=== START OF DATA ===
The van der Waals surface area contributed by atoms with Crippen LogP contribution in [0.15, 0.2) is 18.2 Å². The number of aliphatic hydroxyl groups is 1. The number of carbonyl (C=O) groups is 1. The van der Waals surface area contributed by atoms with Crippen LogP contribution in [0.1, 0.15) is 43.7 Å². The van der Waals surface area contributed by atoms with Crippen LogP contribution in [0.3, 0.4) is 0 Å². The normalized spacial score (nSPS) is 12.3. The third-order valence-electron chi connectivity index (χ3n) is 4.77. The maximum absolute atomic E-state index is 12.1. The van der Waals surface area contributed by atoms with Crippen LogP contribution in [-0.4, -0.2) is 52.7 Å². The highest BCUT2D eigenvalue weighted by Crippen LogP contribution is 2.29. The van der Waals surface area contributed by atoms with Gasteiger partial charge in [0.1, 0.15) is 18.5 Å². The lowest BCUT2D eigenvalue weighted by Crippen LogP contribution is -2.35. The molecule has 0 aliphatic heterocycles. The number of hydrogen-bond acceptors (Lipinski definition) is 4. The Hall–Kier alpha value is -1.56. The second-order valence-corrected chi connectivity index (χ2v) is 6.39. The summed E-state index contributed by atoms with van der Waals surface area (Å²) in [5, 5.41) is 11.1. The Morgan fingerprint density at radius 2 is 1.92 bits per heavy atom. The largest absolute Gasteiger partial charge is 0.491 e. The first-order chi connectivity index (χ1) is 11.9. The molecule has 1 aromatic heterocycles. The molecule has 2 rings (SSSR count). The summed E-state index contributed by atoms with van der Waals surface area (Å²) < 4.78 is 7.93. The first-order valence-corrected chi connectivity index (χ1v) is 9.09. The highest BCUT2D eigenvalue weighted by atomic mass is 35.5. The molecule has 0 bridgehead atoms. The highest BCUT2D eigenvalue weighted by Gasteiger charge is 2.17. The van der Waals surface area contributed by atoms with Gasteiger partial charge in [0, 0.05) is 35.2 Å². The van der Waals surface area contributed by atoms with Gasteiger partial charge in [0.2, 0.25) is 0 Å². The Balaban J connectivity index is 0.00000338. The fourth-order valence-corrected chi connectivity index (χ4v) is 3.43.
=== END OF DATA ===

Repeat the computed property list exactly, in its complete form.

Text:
The van der Waals surface area contributed by atoms with Crippen LogP contribution in [0.15, 0.2) is 18.2 Å². The number of aliphatic hydroxyl groups is 1. The number of carbonyl (C=O) groups is 1. The van der Waals surface area contributed by atoms with Crippen LogP contribution in [0.1, 0.15) is 43.7 Å². The van der Waals surface area contributed by atoms with Crippen LogP contribution in [0.3, 0.4) is 0 Å². The normalized spacial score (nSPS) is 12.3. The third-order valence-electron chi connectivity index (χ3n) is 4.77. The maximum absolute atomic E-state index is 12.1. The van der Waals surface area contributed by atoms with Crippen LogP contribution in [-0.4, -0.2) is 52.7 Å². The highest BCUT2D eigenvalue weighted by Crippen LogP contribution is 2.29. The van der Waals surface area contributed by atoms with Gasteiger partial charge in [0.1, 0.15) is 18.5 Å². The lowest BCUT2D eigenvalue weighted by Crippen LogP contribution is -2.35. The molecule has 0 aliphatic heterocycles. The number of hydrogen-bond acceptors (Lipinski definition) is 4. The Hall–Kier alpha value is -1.56. The second-order valence-corrected chi connectivity index (χ2v) is 6.39. The summed E-state index contributed by atoms with van der Waals surface area (Å²) in [5, 5.41) is 11.1. The Morgan fingerprint density at radius 2 is 1.92 bits per heavy atom. The largest absolute Gasteiger partial charge is 0.491 e. The first-order chi connectivity index (χ1) is 11.9. The molecule has 1 aromatic heterocycles. The molecule has 2 rings (SSSR count). The summed E-state index contributed by atoms with van der Waals surface area (Å²) < 4.78 is 7.93. The first-order valence-corrected chi connectivity index (χ1v) is 9.09. The highest BCUT2D eigenvalue weighted by atomic mass is 35.5. The molecule has 0 bridgehead atoms. The highest BCUT2D eigenvalue weighted by Gasteiger charge is 2.17. The van der Waals surface area contributed by atoms with Gasteiger partial charge in [0, 0.05) is 35.2 Å². The van der Waals surface area contributed by atoms with Gasteiger partial charge in [0.2, 0.25) is 0 Å². The Balaban J connectivity index is 0.00000338. The fourth-order valence-corrected chi connectivity index (χ4v) is 3.43.